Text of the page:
articulated through the unification of demands in heterogeneous,
multifaceted, yet focalized anticapitalist struggles" (p. 170). A few
paragraphs later these same authors ridicule the "cabaret avant-gardism
of many postmodern critics" who abandon the socialist project for the
dubious joys of playful theoretical posturing--a charge which could be
made against many of the essays in this book. This reviewer believes
with McLaren and others that privileging the cultural terrain does
slight the importance of economic factors. So the problem with these two
quoted passages is not that they are mutually contradictory. What is
objectionable, however, is how the almost talmudical exegeses of the
Gramscian texts found in this book sidestep the key political questions
of how to create the pedagogical sites (schools, trade union societies,
clubs) where the determination to supplant capitalism can be nurtured.

The editors and many of the contributors to Gramsci and Education are
among the most learned and insightful students of Gramscian and
Freireian texts, but they seem to be obsessive devotees of theory alone.
There is little connection with a rich and growing literature on how
left-wing movements before, during, and after Gramsci's time attempted
to prepare the working class for their presumed eventual hegemonic role
when socialism actually is achieved. Only an oblique reference in one of
the few outstanding essays in this collection, Stanley Aronowitz's
"Gramsci's Theory of Education: Schooling and Beyond," deals with the
sensitive subject of education in countries where socialist parties
actually took power--and, sadly, in which liberatory pedagogy was
noteworthy mainly for its absence. The educational practices of
oppositional Socialist and Communist parties in the capitalist world go
unnoticed in this book. The extensive studies of revolutionary
prosyletization being carried out by Maurice Carrez and his colleagues
at l'Institut d'Histoire Contemporaine in Dijon, France,[1] and the
Project on the Comparative International History of Left Education are
apparently unknown to the editors and contributors to Gramsci and
Education.[2] Neither does any of the superb work of Danielle
Tartakowsky on French Communist education, Stuart MacIntyre on British
Communist pedagogy, or Sandro Bellassi on the schools of the Italian
Communist Party receive any attention in these essays.

Studies of the American scene--educational projects of the Latin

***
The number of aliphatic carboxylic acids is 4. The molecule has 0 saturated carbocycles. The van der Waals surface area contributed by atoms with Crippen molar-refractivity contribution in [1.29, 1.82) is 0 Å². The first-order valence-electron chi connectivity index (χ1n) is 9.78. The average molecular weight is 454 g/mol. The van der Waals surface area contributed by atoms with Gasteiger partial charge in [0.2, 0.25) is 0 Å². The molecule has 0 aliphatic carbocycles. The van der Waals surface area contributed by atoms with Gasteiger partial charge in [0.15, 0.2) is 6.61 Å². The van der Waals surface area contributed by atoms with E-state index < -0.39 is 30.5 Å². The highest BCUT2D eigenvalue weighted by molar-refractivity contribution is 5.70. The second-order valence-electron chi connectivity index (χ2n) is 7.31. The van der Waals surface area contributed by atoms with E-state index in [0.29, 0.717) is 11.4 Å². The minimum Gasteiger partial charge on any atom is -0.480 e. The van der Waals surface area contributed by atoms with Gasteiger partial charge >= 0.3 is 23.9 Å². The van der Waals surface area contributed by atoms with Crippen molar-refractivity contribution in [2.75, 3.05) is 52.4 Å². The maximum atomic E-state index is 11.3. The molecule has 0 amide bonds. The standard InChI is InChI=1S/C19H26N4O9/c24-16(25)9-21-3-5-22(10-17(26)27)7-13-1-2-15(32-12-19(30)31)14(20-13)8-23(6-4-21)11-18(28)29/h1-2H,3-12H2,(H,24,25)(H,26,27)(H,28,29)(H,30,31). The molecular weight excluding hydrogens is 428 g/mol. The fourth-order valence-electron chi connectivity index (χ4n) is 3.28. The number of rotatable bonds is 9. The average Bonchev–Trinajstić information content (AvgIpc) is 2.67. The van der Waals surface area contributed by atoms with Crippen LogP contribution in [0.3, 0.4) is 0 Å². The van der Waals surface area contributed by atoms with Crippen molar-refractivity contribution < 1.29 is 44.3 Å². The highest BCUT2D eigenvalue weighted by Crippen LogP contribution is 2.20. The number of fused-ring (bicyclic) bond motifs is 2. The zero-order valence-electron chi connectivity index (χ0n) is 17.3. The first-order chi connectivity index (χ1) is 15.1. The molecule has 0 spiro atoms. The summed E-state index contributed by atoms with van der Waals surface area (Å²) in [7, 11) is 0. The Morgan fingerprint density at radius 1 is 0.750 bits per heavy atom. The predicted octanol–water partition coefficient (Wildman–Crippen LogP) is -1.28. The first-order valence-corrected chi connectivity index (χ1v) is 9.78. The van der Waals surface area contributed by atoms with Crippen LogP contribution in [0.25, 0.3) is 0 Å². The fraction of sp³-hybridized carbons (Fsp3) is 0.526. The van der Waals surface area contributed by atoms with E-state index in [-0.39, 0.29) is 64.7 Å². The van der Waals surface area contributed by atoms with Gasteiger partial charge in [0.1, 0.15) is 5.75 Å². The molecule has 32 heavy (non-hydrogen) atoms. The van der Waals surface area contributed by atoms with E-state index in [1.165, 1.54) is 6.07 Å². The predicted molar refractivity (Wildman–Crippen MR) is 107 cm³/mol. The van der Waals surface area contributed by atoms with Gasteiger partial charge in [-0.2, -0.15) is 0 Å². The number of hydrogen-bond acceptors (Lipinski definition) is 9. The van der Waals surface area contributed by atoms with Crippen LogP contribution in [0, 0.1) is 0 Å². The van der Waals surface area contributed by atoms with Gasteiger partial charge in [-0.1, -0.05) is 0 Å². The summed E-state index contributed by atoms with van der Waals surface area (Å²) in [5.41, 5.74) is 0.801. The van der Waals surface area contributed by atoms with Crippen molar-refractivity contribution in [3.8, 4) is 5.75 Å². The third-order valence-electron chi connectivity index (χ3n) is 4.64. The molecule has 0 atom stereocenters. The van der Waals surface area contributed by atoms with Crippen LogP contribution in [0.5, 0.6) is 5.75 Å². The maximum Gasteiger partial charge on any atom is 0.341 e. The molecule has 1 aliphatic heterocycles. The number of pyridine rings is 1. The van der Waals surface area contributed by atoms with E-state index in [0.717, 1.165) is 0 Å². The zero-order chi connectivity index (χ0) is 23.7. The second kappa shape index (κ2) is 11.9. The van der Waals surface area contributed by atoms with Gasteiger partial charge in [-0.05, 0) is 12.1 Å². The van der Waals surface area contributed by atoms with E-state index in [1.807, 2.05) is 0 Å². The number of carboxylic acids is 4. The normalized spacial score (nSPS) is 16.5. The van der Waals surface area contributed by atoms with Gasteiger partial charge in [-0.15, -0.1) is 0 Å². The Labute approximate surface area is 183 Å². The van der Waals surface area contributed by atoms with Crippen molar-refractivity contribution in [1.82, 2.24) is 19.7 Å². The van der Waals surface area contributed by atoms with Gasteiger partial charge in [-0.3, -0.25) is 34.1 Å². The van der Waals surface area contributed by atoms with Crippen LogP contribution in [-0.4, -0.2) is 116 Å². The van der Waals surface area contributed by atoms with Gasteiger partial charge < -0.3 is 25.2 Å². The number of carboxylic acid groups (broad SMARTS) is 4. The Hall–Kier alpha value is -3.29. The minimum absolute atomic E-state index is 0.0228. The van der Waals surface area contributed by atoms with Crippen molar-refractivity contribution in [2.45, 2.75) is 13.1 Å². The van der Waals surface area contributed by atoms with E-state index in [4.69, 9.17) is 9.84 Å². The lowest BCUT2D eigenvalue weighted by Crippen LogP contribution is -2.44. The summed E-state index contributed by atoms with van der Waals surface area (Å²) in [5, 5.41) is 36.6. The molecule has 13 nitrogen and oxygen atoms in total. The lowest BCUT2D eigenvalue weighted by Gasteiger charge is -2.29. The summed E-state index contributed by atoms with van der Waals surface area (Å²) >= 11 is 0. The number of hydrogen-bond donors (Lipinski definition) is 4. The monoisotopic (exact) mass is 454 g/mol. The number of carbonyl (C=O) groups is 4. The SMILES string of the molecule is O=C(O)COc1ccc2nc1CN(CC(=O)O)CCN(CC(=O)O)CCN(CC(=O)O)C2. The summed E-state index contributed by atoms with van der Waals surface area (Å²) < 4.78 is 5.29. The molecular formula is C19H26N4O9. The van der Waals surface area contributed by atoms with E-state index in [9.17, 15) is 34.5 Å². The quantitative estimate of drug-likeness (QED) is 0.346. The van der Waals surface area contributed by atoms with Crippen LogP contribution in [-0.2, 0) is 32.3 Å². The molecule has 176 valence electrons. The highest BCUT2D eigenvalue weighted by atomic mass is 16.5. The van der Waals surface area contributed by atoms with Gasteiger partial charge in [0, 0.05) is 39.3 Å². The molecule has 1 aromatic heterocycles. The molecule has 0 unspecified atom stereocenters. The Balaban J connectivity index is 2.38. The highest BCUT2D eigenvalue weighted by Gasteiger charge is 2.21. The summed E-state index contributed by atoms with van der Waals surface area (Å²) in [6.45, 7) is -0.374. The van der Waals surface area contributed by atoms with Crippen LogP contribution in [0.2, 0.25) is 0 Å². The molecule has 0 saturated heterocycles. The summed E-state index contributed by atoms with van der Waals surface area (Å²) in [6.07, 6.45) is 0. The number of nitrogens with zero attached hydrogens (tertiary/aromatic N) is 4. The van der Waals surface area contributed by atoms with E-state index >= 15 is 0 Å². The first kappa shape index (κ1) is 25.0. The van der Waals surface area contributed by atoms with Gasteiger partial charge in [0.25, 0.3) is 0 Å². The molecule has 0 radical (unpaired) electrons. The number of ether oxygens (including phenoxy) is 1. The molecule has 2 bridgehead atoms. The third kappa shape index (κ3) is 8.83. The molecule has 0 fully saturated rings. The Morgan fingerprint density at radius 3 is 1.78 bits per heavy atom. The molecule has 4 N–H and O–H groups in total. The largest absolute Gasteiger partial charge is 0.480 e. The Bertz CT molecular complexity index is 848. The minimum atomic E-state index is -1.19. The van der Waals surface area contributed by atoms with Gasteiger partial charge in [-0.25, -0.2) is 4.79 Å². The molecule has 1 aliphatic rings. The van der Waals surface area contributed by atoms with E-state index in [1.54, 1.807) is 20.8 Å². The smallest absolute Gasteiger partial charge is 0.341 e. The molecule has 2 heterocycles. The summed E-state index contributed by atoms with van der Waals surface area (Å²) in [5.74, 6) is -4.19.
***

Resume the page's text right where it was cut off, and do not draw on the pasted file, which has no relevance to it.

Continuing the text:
American left, as well as those in North America--are similarly
neglected. For example, John L. Hammond's outstanding 1998 book Fighting
to Learn: Popular Education and Guerrilla War in El Salvador is absent
from the theory-saturated essay on "Popular Education in Latin America."
Even the United States, not usually recognized as a pioneer in left
projects (pedagogical or otherwise), produced noteworthy educational
efforts, as Richard J. Altenbaugh demonstrates in his 1990 book on labor
colleges, Education for Struggle. North American Communists between 1923
and 1957 created a network of adult labor schools which was perhaps the
most extensive program of adult education carried out anywhere in the
Americas before regular colleges discovered the cash cow of continuing
education.[3] Recent attempts to revive the faltering AFL-CIO by
training college-educated organizers would be a useful laboratory for
the study of how Gramscian-Freireian-Alinskyian (and yes, even Deweyite)
perspectives operate in the real world and would be a welcome respite
from the sterile theoretical investigations, punctuated by rhetorical
radical exhortations, that make up much of this book. As Aronowitz
points out in his sensible, down-to-earth essay, American academics tend
to be alienated from the trade union movement, even on unionized
campuses. This may help explain why the radical authors of many of these
essays seem to operate in an intellectual universe that excludes not
only contemporary issues, but also the political struggles of the past
from which much can be learned.

Theory-struck readers may want to consult Gramsci and Education for its
up-to-date textual exegeses of the stirring formulations in the Quaderni
del carcere, but historians who look for contextualizations of Gramscian
pedagogy will be disappointed, while left teachers who want to instill
in their students the determination to fight capitalist injustice will
also find thin gruel here. Primarily, the book inadvertently shows how
dedication to the polishing of Gramsci's concepts, while ignoring the
praxis to which Gramsci insisted theory should be closely tethered,
produces an immensely learned, well-intentioned, and boring betrayal of
that master's principles.

Notes

[1]. See Cahiers d'Histoire 79 (2000).

[2]. In 1999, the Project on the Comparative International History of
Left Education produced a special issue of the Belgian journal
Paedagogica Historica on the origins of European left education.

[3]. See this reviewer's essays in Michael E. Brown, Randy Martin, Frank
Rosengarten, and George Snedeker, eds., New Studies in the Politics and
Culture of U.S. Communism (New York: Monthly Review Press, 1993); and in
Science & Society (Fall 2002).